Does your business record vertical videos for social media?
In years gone by, recording and uploading video with the camera held vertically was looked upon with ridicule, producing big black bars either side of the picture and a narrow viewing angle, guaranteed to turn viewers off.
But times are changing.
While horizontal is the way to go on web pages and other presentation methods, social media is (and probably always will be) a vertical format. It makes no sense to fight it. SocialMediaToday makes the case for shooting vertical video.
This is some fantastic advice for designers of all disciplines, but particularly web designers. Ask good questions. The right questions. This is the foundation of a good creative brief.
My personal favorite is to simply ask “what is the goal?” The article even illustrates it almost exactly how I typically phrase it.
Janice Gervais at A List Apart covers that question and more, and ends the article with a bit of design truth: “Your work reflects your level of understanding.”
The late Steve Jobs was a master presenter. Part of what made him so good was the simplicity of his Keynote presentations. Here are 10 Presentation Design Tips from Envato that can help you create a more compelling presentation.
My two pet peeves: Color and repetitive obviousness.
Bad color combinations can absolutely destroy an otherwise good presentation. It’s easy to use a decent color palette, but a unique and bold color combination can really make your presentation memorable.
Repeating the obvious drives me batshit crazy. Please, for the love of God, don’t place your logo in the corner of every slide! And if you’re pitching company X for their business, don’t put their logo on every slide either—they know who they are, and they probably remember who you are since you probably just told them on slide one.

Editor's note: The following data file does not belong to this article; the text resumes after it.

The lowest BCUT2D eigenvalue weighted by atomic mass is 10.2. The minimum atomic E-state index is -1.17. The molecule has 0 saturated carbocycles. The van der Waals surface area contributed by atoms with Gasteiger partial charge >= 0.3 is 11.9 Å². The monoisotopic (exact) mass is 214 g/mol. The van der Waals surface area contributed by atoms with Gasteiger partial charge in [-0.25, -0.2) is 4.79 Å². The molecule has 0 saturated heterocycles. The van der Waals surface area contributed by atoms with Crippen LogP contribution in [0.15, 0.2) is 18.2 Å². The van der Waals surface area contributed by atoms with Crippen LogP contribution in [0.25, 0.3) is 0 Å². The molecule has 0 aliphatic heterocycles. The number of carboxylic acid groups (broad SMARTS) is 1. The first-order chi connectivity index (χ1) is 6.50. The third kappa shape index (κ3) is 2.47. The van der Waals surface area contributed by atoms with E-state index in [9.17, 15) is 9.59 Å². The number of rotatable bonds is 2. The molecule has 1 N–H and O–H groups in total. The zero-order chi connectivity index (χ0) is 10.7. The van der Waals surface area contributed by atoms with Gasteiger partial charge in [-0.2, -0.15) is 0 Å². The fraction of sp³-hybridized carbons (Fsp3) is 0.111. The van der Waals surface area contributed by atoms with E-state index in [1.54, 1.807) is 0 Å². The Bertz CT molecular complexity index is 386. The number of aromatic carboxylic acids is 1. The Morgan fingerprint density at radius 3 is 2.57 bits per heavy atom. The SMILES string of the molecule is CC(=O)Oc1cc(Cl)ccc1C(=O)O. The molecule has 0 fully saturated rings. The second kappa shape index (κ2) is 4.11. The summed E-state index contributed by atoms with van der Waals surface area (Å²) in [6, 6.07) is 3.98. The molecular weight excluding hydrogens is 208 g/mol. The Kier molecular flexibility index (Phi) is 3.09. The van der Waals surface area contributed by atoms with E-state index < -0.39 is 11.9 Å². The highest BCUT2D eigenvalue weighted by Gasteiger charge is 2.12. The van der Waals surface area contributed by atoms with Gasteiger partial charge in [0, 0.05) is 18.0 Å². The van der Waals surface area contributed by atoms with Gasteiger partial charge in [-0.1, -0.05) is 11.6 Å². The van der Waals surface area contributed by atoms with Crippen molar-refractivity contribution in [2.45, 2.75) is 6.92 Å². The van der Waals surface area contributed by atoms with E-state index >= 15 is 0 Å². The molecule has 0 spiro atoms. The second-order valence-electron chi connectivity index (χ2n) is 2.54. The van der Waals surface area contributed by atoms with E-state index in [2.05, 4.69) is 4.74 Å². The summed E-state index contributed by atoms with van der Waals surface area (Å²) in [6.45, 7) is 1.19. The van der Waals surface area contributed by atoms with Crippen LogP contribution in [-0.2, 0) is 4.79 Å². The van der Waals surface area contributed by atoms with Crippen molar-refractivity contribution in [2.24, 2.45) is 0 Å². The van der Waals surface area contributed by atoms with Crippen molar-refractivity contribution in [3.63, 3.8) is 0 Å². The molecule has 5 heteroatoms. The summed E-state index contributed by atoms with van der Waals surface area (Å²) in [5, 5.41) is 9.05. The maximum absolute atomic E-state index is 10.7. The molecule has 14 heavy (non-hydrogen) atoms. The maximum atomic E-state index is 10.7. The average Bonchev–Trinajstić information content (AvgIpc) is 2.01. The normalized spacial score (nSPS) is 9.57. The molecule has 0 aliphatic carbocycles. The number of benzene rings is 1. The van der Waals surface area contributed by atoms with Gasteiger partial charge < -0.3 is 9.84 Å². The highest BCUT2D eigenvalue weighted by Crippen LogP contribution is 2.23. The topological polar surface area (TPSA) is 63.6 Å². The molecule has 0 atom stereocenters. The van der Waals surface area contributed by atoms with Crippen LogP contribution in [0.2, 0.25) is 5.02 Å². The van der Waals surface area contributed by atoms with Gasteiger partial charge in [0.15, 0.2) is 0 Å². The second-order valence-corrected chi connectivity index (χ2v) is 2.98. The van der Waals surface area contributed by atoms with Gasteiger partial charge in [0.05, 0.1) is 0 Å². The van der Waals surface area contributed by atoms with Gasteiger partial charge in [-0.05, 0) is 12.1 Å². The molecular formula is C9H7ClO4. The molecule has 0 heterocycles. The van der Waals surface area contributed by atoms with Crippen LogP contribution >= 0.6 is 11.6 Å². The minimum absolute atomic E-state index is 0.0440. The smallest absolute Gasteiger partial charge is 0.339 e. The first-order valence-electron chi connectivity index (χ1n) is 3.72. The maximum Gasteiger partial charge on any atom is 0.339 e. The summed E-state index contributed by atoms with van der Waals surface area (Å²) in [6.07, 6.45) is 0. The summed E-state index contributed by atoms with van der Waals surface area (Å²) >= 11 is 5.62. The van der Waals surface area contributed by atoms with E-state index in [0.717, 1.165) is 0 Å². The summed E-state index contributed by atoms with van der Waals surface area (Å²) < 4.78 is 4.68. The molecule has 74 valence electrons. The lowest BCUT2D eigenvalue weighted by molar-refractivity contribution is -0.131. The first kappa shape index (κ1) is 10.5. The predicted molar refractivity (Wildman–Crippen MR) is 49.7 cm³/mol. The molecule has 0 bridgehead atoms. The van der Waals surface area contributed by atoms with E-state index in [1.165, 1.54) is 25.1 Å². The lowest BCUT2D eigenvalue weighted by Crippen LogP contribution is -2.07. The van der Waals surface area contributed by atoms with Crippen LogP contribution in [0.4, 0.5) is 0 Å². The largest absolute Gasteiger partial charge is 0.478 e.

Some great advice for designing T-shirts that people will want to wear! Much like buying a house, it’s all about location, location, location.
CareerBuilder recently surveyed 2,298 U.S. hiring managers and human resources professionals and asked what would make them automatically dismiss a candidate from consideration. Some of the biggest resume mistakes they communicated were:
• Resumes that don’t include a list of skills – 30 percent
• Resumes printed on decorative paper – 20 percent
• Resumes that detail more tasks than results for previous positions – 16 percent
• Resumes that include a photo – 13 percent
• Resumes that have large blocks of text with little white space – 13 percent
For graphic designers, those particular mistakes are inexcusable. As someone who has hired designers and production artists, one of my biggest pet-peeves is seeing a resume where the first item below the name/contact info at the top is an “Objective” paragraph. I immediately throw those resumes in the trash bin. I know what your objective is… it’s to GET THE DAMN JOB!
As a primarily print designer, the news of Temple University’s Fox School of Business study that showed that print (advertising) is more valuable than digital was music to my ears. That being said, I have to wonder why it took what I’m sure was a time-consuming and expensive study to illustrate the obvious. Here are my thoughts on their findings:
Great article! The days of a logo design NEEDING to work in black & white are long-gone. That being said, a great logo design WILL work in black & white—perhaps with a little modification. So if your logo doesn’t work in black and white, perhaps you should re-think it.
While the linked article goes against my advice on creating a logo you can live with and still get paid, I still stand behind what I wrote back in 2008.
I’ve always appreciated someone who has multiple talents. But I much prefer someone who does one or two things extremely well over someone who does a mediocre job at everything.
This article is a must read.
“A logo is a flag, a signature, an escutcheon, a street sign. A logo does not sell (directly), it identifies. A logo is rarely a description of a business. A logo derives meaning from the quality of the thing it symbolizes, not the other way around. A logo is less important that the product it signifies; what it represents is more important than what it looks like.”